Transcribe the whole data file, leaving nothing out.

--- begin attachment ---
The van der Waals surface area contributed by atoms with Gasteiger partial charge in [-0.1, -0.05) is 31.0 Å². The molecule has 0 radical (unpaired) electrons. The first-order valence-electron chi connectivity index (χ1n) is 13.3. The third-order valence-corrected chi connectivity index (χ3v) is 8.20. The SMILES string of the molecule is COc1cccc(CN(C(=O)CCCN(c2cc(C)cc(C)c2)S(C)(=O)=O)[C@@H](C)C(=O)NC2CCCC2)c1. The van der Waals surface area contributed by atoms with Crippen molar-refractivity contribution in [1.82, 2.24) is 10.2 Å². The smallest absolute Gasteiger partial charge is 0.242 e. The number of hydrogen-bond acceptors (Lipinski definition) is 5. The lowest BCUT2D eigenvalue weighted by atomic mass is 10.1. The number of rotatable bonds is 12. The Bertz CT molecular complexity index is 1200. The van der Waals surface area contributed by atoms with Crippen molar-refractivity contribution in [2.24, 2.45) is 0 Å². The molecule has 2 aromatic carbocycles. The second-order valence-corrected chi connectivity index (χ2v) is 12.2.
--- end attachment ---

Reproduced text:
The van der Waals surface area contributed by atoms with Gasteiger partial charge in [-0.1, -0.05) is 31.0 Å². The molecule has 0 radical (unpaired) electrons. The first-order valence-electron chi connectivity index (χ1n) is 13.3. The third-order valence-corrected chi connectivity index (χ3v) is 8.20. The SMILES string of the molecule is COc1cccc(CN(C(=O)CCCN(c2cc(C)cc(C)c2)S(C)(=O)=O)[C@@H](C)C(=O)NC2CCCC2)c1. The van der Waals surface area contributed by atoms with Crippen molar-refractivity contribution in [1.82, 2.24) is 10.2 Å². The smallest absolute Gasteiger partial charge is 0.242 e. The number of hydrogen-bond acceptors (Lipinski definition) is 5. The lowest BCUT2D eigenvalue weighted by atomic mass is 10.1. The number of rotatable bonds is 12. The Bertz CT molecular complexity index is 1200. The van der Waals surface area contributed by atoms with Crippen molar-refractivity contribution in [2.24, 2.45) is 0 Å². The molecule has 2 aromatic carbocycles. The second-order valence-corrected chi connectivity index (χ2v) is 12.2.